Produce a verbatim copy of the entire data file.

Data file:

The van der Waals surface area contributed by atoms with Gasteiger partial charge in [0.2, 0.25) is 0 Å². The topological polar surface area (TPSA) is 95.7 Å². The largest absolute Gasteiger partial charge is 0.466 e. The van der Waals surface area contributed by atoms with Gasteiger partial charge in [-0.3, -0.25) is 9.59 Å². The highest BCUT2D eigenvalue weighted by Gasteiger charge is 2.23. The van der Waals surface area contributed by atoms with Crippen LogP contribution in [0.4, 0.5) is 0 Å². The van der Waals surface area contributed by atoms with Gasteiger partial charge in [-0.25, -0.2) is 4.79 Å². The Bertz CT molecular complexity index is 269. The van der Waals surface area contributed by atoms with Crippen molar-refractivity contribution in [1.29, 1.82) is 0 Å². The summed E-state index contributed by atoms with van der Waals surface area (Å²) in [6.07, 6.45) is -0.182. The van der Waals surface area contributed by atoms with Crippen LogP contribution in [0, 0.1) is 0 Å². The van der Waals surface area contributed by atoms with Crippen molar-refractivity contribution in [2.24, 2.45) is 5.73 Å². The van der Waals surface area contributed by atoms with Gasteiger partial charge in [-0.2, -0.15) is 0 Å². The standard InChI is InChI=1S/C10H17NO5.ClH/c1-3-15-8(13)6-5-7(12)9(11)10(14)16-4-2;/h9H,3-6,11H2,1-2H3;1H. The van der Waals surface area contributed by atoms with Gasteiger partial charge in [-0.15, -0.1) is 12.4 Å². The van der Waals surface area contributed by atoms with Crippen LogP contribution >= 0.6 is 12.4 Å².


The van der Waals surface area contributed by atoms with Gasteiger partial charge in [0.2, 0.25) is 0 Å². The topological polar surface area (TPSA) is 95.7 Å². The largest absolute Gasteiger partial charge is 0.466 e. The van der Waals surface area contributed by atoms with Gasteiger partial charge in [-0.3, -0.25) is 9.59 Å². The highest BCUT2D eigenvalue weighted by Gasteiger charge is 2.23. The van der Waals surface area contributed by atoms with Crippen LogP contribution in [0.4, 0.5) is 0 Å². The van der Waals surface area contributed by atoms with Gasteiger partial charge in [-0.25, -0.2) is 4.79 Å². The Bertz CT molecular complexity index is 269. The van der Waals surface area contributed by atoms with Crippen molar-refractivity contribution in [1.29, 1.82) is 0 Å². The summed E-state index contributed by atoms with van der Waals surface area (Å²) in [6.07, 6.45) is -0.182. The van der Waals surface area contributed by atoms with Crippen LogP contribution in [0, 0.1) is 0 Å². The van der Waals surface area contributed by atoms with Crippen molar-refractivity contribution in [2.24, 2.45) is 5.73 Å². The van der Waals surface area contributed by atoms with Gasteiger partial charge in [-0.2, -0.15) is 0 Å². The standard InChI is InChI=1S/C10H17NO5.ClH/c1-3-15-8(13)6-5-7(12)9(11)10(14)16-4-2;/h9H,3-6,11H2,1-2H3;1H. The van der Waals surface area contributed by atoms with Gasteiger partial charge in [-0.15, -0.1) is 12.4 Å². The van der Waals surface area contributed by atoms with Crippen LogP contribution >= 0.6 is 12.4 Å².